Christy Grosz is Editor of AwardsLine
Although short films have been a part of the Oscars since 1931, the live-action, animation, and documentary shorts categories are getting more time in the spotlight than ever before. Voting on the winners in each category will be open to the entire Academy membership for the first time this year, and the Academy is sending DVDs of the nominees to every member — two changes that Jon Bloom, who chairs the short films and feature animation branch, says were important to the executive committee.
“It is, for us, a bit of an experiment”, Bloom explains. “Everything within the Academy about the awards is a work in progress from the standpoint that we’re all always trying to make things better”.
Nevertheless, it’s all about visibility when making voters and viewers take notice of these small yet powerful categories. And Bloom points to the theatrical and video-on-demand program, Oscar Nominated Short Films 2013, that DirecTV’s ShortsHD short-movie channel began offering to consumers eight years ago as helping elevate the profile of short films.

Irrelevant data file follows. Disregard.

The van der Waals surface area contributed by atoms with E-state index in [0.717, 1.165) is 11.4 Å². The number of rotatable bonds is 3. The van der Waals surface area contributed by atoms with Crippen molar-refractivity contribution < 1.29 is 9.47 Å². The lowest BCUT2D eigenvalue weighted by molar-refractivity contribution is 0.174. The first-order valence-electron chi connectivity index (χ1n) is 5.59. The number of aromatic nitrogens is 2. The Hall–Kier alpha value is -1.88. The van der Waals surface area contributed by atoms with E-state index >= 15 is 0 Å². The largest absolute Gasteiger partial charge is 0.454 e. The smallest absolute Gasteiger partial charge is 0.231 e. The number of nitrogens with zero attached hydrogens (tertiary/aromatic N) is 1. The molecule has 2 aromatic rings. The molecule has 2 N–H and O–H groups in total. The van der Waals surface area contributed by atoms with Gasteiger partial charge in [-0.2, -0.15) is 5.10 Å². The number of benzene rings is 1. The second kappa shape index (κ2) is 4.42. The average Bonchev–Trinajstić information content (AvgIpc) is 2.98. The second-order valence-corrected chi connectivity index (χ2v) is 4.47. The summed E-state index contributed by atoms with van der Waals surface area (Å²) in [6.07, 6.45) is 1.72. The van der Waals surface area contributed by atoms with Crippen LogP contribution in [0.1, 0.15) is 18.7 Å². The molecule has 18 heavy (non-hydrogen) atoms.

“The huge breakthrough was to think of the shorts as a collection, meaning being feature length and being available in a way that fits”, Bloom says of the program, which packages each category of film into a theatrical, iTunes, and VOD presentation. “By having the Academy’s seal of approval on a handful of shorts that are being touted as special, then having audiences respond to those, has been very gratifying for us”.
It has also been a relatively successful venture for ShortsHD, its distribution partner Magnolia Films, and the nominated filmmakers. Theatrical receipts have increased 800% since the program’s 2005 debut, and 2012’s package ranked in the top 50 grossing independent releases, earning $1.7 million nationwide.
“Last year, we made a 5% return on the release. We consider it marketing, rather than something we’re trying to make money on”, ShortsHD CEO Carter Pilcher says, adding that each nominated filmmaker receives a $5,000 flat-fee advance. “After we recover the costs of the release — we work very hard not to make them very expensive — we then do a 50/50 split on all the receipts”. READ MORE »